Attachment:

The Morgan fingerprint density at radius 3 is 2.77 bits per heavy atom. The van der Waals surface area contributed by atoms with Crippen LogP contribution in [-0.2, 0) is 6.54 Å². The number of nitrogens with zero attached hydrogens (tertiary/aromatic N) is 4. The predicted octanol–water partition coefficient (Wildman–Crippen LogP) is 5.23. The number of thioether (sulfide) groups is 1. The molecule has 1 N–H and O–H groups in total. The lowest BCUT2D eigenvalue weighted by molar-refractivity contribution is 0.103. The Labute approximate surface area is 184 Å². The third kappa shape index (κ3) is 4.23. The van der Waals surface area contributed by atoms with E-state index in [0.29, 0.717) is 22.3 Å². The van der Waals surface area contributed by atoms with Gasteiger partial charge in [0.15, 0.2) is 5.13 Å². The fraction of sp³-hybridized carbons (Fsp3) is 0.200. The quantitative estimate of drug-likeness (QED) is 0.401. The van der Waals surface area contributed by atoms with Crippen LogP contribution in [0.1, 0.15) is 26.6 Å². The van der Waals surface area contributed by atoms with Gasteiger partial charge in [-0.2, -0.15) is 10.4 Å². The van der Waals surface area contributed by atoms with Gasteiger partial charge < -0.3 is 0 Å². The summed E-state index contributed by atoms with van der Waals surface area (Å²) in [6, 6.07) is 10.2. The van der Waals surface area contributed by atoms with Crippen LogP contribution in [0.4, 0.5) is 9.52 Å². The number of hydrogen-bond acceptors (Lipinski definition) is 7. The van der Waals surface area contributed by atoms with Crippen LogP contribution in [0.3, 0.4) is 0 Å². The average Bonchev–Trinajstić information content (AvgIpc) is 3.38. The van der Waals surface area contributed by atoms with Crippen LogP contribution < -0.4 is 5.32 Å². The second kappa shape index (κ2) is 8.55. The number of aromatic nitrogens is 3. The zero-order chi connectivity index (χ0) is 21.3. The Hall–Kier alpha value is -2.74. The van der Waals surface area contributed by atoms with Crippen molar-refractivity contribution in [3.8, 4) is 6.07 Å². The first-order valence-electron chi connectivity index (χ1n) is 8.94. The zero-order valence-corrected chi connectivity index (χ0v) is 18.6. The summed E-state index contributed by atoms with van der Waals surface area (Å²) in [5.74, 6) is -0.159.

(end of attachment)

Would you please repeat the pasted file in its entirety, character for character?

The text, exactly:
The Morgan fingerprint density at radius 3 is 2.77 bits per heavy atom. The van der Waals surface area contributed by atoms with Crippen LogP contribution in [-0.2, 0) is 6.54 Å². The number of nitrogens with zero attached hydrogens (tertiary/aromatic N) is 4. The predicted octanol–water partition coefficient (Wildman–Crippen LogP) is 5.23. The number of thioether (sulfide) groups is 1. The molecule has 1 N–H and O–H groups in total. The lowest BCUT2D eigenvalue weighted by molar-refractivity contribution is 0.103. The Labute approximate surface area is 184 Å². The third kappa shape index (κ3) is 4.23. The van der Waals surface area contributed by atoms with E-state index in [0.29, 0.717) is 22.3 Å². The van der Waals surface area contributed by atoms with Gasteiger partial charge in [0.15, 0.2) is 5.13 Å². The fraction of sp³-hybridized carbons (Fsp3) is 0.200. The quantitative estimate of drug-likeness (QED) is 0.401. The van der Waals surface area contributed by atoms with Crippen LogP contribution in [0.1, 0.15) is 26.6 Å². The van der Waals surface area contributed by atoms with Gasteiger partial charge in [-0.2, -0.15) is 10.4 Å². The van der Waals surface area contributed by atoms with Gasteiger partial charge < -0.3 is 0 Å². The summed E-state index contributed by atoms with van der Waals surface area (Å²) in [6, 6.07) is 10.2. The van der Waals surface area contributed by atoms with Crippen LogP contribution in [0.4, 0.5) is 9.52 Å². The number of hydrogen-bond acceptors (Lipinski definition) is 7. The van der Waals surface area contributed by atoms with Crippen LogP contribution in [0.3, 0.4) is 0 Å². The average Bonchev–Trinajstić information content (AvgIpc) is 3.38. The van der Waals surface area contributed by atoms with Crippen LogP contribution < -0.4 is 5.32 Å². The second kappa shape index (κ2) is 8.55. The number of aromatic nitrogens is 3. The zero-order chi connectivity index (χ0) is 21.3. The Hall–Kier alpha value is -2.74. The van der Waals surface area contributed by atoms with Crippen molar-refractivity contribution in [3.8, 4) is 6.07 Å². The first-order valence-electron chi connectivity index (χ1n) is 8.94. The zero-order valence-corrected chi connectivity index (χ0v) is 18.6. The summed E-state index contributed by atoms with van der Waals surface area (Å²) in [5.74, 6) is -0.159.